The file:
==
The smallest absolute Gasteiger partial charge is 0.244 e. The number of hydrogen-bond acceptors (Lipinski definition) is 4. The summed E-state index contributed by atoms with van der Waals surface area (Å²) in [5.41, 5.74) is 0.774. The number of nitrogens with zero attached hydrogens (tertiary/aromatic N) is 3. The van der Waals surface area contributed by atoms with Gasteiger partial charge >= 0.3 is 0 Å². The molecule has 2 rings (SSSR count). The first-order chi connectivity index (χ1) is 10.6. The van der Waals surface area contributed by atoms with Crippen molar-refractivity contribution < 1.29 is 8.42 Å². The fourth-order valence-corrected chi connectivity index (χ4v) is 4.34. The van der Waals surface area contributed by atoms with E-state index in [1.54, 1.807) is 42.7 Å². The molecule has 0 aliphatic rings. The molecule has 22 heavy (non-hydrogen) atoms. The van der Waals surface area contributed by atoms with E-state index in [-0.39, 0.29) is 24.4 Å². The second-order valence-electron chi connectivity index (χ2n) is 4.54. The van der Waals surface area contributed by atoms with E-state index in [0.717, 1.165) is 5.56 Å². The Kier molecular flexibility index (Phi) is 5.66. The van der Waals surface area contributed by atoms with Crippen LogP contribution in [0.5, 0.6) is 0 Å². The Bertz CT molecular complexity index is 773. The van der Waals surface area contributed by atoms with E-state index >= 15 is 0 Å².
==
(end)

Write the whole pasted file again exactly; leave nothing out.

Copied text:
The smallest absolute Gasteiger partial charge is 0.244 e. The number of hydrogen-bond acceptors (Lipinski definition) is 4. The summed E-state index contributed by atoms with van der Waals surface area (Å²) in [5.41, 5.74) is 0.774. The number of nitrogens with zero attached hydrogens (tertiary/aromatic N) is 3. The van der Waals surface area contributed by atoms with Gasteiger partial charge >= 0.3 is 0 Å². The molecule has 2 rings (SSSR count). The first-order chi connectivity index (χ1) is 10.6. The van der Waals surface area contributed by atoms with Crippen molar-refractivity contribution < 1.29 is 8.42 Å². The fourth-order valence-corrected chi connectivity index (χ4v) is 4.34. The van der Waals surface area contributed by atoms with E-state index in [1.54, 1.807) is 42.7 Å². The molecule has 0 aliphatic rings. The molecule has 22 heavy (non-hydrogen) atoms. The van der Waals surface area contributed by atoms with E-state index in [-0.39, 0.29) is 24.4 Å². The second-order valence-electron chi connectivity index (χ2n) is 4.54. The van der Waals surface area contributed by atoms with E-state index in [0.717, 1.165) is 5.56 Å². The Kier molecular flexibility index (Phi) is 5.66. The van der Waals surface area contributed by atoms with Crippen LogP contribution in [0.5, 0.6) is 0 Å². The Bertz CT molecular complexity index is 773. The van der Waals surface area contributed by atoms with E-state index >= 15 is 0 Å².